10750_2014_1817_MOESM19_ESM.docx (15 kb)
Supplementary material 19 (DOCX 15 kb)

References

  1. Abdallah, A. M., 2003. Environmental factors controlling the distributions of benthic invertebrates on rocky shores of Lake Malawi, Africa. Journal of Great Lakes Research 29: 202–215.CrossRefGoogle Scholar
  2. Alin, S. & A. S. Cohen, 2004. The live, the dead, and the very dead: taphonomic calibration of the recent record of paleoecological change in Lake Tanganyika, East Africa. Paleobiology 30(1): 44–81.CrossRefGoogle Scholar
  3. Baker, A. L., K. K. Baker & P. A. Tyler, 1985. Close interval sampling of migrating Chaoborus larvae across the chemocline of meromictic Lake Fidler, Tasamania. Archiv Fur Hydrobiologie 103(1): 51–59.Google Scholar
  4. Bennett, K. D., 2007. psimpoll, 4.27 edn.Google Scholar
  5. Birks, H. J. B., 2003. Direct Gradient Analysis. Department of Botany: 1–23.Google Scholar
  6. Birks, H. J. B. & J. M. Line, 1992. The use of rarefaction analysis for estimating palynological richness from Quaternary pollen-analytical data. The Holocene 2: 1–10.Google Scholar
  7. Cocquyt, C. & R. Jahn, 2007. Surirella fuellebornii (Bacillariophyta) and related taxa: lectotypification and distribution. Systematics and Geography of Plants 77(2): 213–228.Google Scholar
  8. Cohen, A. S., 2003. Paleolimnology: The History and Evolution of Lake Systems. Oxford University Press, Oxford.Google Scholar
  9. Cohen, A. S., R. Dussinger & J. Richardson, 1983. Lacustrine paleochemical interpretations based on eastern and southern African ostracodes. Palaeogeography, Palaeoclimatology, Palaeoecology 43: 129–151.CrossRefGoogle Scholar
  10. Cohen, A. S., J. R. Stone, K. R. M. Beuning, L. E. Park, P. N. Reinthal, D. Dettman, C. A. Scholz, T. C. Johnsor, J. W. King, M. R. Talbot, E. T. Brown & S. J. Ivory, 2007. Ecological consequences of early Late Pleistocene megadroughts in tropical Africa. Proceedings of the National Academy of Sciences USA 104: 16422–16427.CrossRefGoogle Scholar
  11. Dawidowicz, P., J. Pijanowska & K. Ciechomski, 1990. Vertical migration of chaoborus larvae is induced by the presence of fish. Limnology and Oceanography 35(7): 1631–1637.CrossRefGoogle Scholar
  12. Dean, W. E., 1974. Determination of carbonate and organic matter in calcareous sediments and sedimentary rocks by loss on ignition: comparison with other methods. Journal of Sedimentary Petrology 44: 242–248.Google Scholar
  13. Delorme, L. D., 1969. Ostracodes as Quaternary paleoecological indicators. Canadian Journal of Earth Sciences 6: 1471–1476.Google Scholar
  14. Eccles, D. H., 1974. An outline of the physical limnology of Lake Malawi (Lake Nyasa). Limnology and Oceanography 19: 730–742.CrossRefGoogle Scholar
  15. Finney, B. P. & T. C. Johnson, 1991. Sedimentation in Lake Malawi (East Africa) during the past 10,000 years: a continuous paleoclimatic record from the southern tropics. Palaeogeography, Palaeoclimatology, Palaeoecology 85(3–4): 351–366.CrossRefGoogle Scholar
  16. Fritz, S. C., 1996. Paleolimnological records of climatic change in North America. Limnology and Oceanography 41: 882–889.CrossRefGoogle Scholar
  17. Gasse, F., S. Juggins & L. B. Khelifa, 1995. Diatom-based transfer functions for inferring past hydrochemical characteristics of African lakes. Palaeogeography, Palaeoclimatology, Palaeoecology 117: 31–54.CrossRefGoogle Scholar
  18. Gibbs, R. J., M. D. Matthews & D. A. Link, 1971. Relationship between sphere size and settling velocity. Journal of Sedimentary Petrology 41: 7–18.CrossRefGoogle Scholar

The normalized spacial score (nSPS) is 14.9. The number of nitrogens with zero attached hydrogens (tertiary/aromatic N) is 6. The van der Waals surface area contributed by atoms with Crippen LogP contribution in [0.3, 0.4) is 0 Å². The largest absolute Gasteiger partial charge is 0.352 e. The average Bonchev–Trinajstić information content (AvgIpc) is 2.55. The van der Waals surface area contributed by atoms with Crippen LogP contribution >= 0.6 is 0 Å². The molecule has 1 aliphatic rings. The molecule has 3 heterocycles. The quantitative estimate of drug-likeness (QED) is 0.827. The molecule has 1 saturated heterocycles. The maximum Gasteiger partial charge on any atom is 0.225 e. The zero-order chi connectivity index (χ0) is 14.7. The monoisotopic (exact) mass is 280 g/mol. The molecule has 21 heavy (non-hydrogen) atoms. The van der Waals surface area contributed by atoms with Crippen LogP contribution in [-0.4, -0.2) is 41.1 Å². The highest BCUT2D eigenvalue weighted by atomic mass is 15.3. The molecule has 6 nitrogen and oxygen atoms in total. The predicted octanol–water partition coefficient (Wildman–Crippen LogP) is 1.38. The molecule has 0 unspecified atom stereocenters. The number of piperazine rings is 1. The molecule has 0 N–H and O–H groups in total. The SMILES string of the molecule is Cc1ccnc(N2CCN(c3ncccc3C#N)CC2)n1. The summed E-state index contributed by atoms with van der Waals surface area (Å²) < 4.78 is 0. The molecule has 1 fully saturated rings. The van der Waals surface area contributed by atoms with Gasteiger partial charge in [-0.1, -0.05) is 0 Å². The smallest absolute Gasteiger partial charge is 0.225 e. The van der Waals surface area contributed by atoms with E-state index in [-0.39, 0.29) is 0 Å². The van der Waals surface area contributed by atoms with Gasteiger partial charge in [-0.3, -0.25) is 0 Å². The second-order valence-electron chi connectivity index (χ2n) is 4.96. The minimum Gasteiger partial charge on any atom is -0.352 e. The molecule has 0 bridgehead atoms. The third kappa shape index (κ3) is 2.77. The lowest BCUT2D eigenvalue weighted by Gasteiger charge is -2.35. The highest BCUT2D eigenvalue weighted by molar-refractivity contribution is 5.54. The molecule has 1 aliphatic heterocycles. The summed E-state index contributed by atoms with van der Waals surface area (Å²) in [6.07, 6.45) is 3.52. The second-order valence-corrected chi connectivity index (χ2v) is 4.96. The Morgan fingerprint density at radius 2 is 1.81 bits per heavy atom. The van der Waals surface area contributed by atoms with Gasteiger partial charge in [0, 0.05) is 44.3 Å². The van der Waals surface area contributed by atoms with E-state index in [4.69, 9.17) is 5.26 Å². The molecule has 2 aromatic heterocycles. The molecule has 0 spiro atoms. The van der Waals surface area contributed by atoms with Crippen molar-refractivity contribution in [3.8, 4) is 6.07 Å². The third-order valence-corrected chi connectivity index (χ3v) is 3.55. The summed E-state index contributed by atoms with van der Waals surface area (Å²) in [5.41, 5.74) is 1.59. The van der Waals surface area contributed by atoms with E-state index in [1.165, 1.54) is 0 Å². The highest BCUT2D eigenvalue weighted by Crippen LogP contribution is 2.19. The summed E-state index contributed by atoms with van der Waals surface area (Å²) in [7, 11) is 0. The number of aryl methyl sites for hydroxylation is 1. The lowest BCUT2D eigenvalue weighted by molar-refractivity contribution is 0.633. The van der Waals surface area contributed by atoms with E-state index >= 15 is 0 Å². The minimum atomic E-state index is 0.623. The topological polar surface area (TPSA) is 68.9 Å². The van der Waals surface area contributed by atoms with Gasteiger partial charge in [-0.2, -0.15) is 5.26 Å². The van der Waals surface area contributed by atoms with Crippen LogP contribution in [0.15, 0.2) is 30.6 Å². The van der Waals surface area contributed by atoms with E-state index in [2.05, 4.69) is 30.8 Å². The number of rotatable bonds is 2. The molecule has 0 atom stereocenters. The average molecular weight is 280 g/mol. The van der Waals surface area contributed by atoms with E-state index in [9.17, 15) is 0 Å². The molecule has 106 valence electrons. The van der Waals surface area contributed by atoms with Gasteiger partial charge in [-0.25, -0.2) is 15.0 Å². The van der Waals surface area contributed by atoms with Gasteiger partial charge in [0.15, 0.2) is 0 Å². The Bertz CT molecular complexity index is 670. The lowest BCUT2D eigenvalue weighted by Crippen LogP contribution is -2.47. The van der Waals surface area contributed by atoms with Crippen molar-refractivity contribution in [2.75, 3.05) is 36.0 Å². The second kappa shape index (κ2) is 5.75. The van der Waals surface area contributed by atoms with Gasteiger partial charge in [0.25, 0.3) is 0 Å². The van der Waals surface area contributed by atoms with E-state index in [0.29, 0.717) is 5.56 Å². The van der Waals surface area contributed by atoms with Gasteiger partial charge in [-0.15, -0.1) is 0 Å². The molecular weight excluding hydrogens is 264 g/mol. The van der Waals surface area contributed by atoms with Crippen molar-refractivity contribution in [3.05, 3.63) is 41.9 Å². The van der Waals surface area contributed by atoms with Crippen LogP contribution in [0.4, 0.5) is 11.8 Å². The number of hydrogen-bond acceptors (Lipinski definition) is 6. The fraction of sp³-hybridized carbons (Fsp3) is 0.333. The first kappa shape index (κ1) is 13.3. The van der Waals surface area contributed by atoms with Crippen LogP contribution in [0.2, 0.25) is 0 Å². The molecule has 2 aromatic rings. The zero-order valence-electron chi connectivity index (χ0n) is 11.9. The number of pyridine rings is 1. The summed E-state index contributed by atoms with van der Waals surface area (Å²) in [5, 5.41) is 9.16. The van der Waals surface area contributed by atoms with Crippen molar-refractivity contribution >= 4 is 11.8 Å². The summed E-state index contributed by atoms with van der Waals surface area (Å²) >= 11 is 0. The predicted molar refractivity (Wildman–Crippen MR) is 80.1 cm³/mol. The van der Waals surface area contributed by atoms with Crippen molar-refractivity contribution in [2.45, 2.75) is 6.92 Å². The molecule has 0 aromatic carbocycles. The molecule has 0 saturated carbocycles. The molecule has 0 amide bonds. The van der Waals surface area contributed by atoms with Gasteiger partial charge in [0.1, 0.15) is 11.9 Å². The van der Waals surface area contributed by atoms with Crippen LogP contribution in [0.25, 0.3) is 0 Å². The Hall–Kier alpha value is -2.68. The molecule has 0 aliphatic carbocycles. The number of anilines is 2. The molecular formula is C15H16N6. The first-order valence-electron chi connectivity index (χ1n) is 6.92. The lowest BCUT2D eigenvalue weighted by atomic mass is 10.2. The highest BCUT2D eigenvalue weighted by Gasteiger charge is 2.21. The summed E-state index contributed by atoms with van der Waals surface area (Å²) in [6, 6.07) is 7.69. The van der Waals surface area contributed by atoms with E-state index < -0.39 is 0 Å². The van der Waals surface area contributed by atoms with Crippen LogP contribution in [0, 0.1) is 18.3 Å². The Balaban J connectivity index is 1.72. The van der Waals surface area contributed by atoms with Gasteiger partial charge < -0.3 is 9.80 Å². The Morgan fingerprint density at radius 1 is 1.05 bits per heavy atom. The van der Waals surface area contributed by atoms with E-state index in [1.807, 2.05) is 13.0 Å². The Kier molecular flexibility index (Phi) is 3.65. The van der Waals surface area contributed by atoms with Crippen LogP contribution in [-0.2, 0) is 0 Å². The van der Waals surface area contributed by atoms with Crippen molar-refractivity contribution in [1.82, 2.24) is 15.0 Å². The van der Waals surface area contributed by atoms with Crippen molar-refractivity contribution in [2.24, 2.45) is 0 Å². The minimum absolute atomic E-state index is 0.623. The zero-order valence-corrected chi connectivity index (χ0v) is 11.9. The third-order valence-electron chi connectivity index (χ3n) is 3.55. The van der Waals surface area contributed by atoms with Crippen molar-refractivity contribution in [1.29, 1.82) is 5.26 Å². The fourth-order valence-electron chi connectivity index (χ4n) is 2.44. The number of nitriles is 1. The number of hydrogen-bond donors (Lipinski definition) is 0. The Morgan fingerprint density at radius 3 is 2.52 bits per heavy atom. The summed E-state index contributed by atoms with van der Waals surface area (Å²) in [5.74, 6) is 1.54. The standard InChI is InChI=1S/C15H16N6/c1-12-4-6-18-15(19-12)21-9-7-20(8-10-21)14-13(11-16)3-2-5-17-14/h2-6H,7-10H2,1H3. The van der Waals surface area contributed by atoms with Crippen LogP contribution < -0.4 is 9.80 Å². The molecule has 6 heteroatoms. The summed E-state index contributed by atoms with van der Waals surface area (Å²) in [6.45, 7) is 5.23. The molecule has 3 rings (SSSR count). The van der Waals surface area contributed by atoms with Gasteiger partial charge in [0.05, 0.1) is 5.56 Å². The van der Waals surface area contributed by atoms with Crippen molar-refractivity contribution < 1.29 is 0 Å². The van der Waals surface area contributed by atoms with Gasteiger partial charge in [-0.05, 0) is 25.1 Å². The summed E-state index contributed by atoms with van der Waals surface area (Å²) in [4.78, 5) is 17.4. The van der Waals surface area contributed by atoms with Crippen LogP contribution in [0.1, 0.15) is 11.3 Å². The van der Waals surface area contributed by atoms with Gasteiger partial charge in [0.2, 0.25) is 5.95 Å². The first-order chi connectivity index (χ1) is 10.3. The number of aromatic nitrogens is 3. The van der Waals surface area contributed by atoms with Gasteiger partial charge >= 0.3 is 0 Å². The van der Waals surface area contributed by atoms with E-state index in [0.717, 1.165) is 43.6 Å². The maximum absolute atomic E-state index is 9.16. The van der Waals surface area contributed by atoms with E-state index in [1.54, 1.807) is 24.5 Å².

19. Guy-Ohlson, D., 1992. Botryococcus as an aid in the interpretation of palaeoenvironment and depositional processes. Review of Palaeobotany and Palynology 71(1–4): 1–15.Google Scholar
  20. Halfman, J. D., 1993. Water column characteristics from modern CTD data, Lake Malawi, Africa. Journal of Great Lakes Research 19: 512–520.CrossRefGoogle Scholar
  21. Halfman, J. D., 1996. CTD-Transmissometer Profiles from Lakes Malawi and Turkana. In Johnson, T. C. & E. O. Odada (eds), The Limnology, Climatology and Paleoclimatology of the East African Lakes. Gordon and Breach, Amsterdam: 169–182.Google Scholar
  22. Heiri, O., A. F. Lotter & G. Lemcke, 2001. Loss on ignition as a method for estimating organic and carbonate content in sediments: reproducibility and comparability of results. Journal of Paleolimnology 25: 101–110.CrossRefGoogle Scholar
  23. Holmes, J. A., 1992. Nonmarine ostracods as Quaternary palaeoenvironmental indicators. Progress in Physical Geography 16: 405–431.CrossRefGoogle Scholar
  24. Horne, D. J., 2007. A mutual temperature range method for Quaternary paleoclimatic analysis using European nonmarine Ostracoda. Quaternary Science Reviews 26: 1398–1415.CrossRefGoogle Scholar
  25. Howe, H. V., 1955. Handbook of Ostracod Taxonomy. Louisiana State University Press, Baton Rouge.Google Scholar
  26. Juggins, S., 2009. Analysis of Environmental Data – Constrained Ordination. School of Geography, Politics & Sociology. Newcastle University.Google Scholar
  27. Kempf, E. K., 1980. Index and Bibliography of Nonmarine Ostracoda, Vol. 1. Geologisches Institut Der Universitaet Zu Koeln, Koeln.Google Scholar
  28. Klie, W., 1944. Ostracoda Exploration du Parc National Albert: Mission H Damas (1935–1936). Instituut der Nationale Parken van Belgisch Congo, Brussels.Google Scholar
  29. Malawi Government, 2003. Nkhudzi Bay to Malembo (map). Department of Surveys – Hydrographic Unit, Malawi.Google Scholar
  30. Martens, K., 1986. Taxonomic Revision of the Subfamily Megalocypridinae Rome, 1965 (Crustacea, Ostracoda). Paleis der Academien, Brussels.Google Scholar
  31. Martens, K., 1988. Seven new species and two new subspecies of Sclerocypris SARS, 1924 from Africa, with new records of some other Megalocypridinids (Crustacea, Ostracoda). Hydrobiologia 162: 243–273.CrossRefGoogle Scholar